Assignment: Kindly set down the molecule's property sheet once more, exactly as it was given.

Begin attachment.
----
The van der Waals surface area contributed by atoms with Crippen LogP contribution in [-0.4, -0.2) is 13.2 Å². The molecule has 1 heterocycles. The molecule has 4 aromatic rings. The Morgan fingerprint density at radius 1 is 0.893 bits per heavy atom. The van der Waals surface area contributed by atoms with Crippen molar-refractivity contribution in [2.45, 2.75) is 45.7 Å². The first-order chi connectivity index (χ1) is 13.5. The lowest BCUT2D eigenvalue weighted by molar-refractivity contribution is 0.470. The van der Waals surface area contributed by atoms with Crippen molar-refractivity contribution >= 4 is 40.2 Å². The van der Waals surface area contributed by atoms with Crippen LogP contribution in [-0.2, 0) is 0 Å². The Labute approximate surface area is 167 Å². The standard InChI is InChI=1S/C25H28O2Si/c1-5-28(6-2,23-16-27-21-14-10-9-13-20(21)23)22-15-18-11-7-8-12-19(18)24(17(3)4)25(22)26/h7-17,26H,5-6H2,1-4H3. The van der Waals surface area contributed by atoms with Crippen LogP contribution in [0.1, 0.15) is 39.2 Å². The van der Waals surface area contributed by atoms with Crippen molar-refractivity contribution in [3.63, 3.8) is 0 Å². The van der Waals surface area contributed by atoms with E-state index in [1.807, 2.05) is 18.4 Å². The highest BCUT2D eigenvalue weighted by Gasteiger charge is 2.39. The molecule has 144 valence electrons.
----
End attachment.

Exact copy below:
The van der Waals surface area contributed by atoms with Crippen LogP contribution in [-0.4, -0.2) is 13.2 Å². The molecule has 1 heterocycles. The molecule has 4 aromatic rings. The Morgan fingerprint density at radius 1 is 0.893 bits per heavy atom. The van der Waals surface area contributed by atoms with Crippen molar-refractivity contribution in [2.45, 2.75) is 45.7 Å². The first-order chi connectivity index (χ1) is 13.5. The lowest BCUT2D eigenvalue weighted by molar-refractivity contribution is 0.470. The van der Waals surface area contributed by atoms with Crippen molar-refractivity contribution >= 4 is 40.2 Å². The van der Waals surface area contributed by atoms with Crippen LogP contribution in [-0.2, 0) is 0 Å². The Labute approximate surface area is 167 Å². The standard InChI is InChI=1S/C25H28O2Si/c1-5-28(6-2,23-16-27-21-14-10-9-13-20(21)23)22-15-18-11-7-8-12-19(18)24(17(3)4)25(22)26/h7-17,26H,5-6H2,1-4H3. The van der Waals surface area contributed by atoms with Crippen LogP contribution in [0.1, 0.15) is 39.2 Å². The van der Waals surface area contributed by atoms with Crippen molar-refractivity contribution in [3.63, 3.8) is 0 Å². The van der Waals surface area contributed by atoms with E-state index in [1.807, 2.05) is 18.4 Å². The highest BCUT2D eigenvalue weighted by Gasteiger charge is 2.39. The molecule has 144 valence electrons.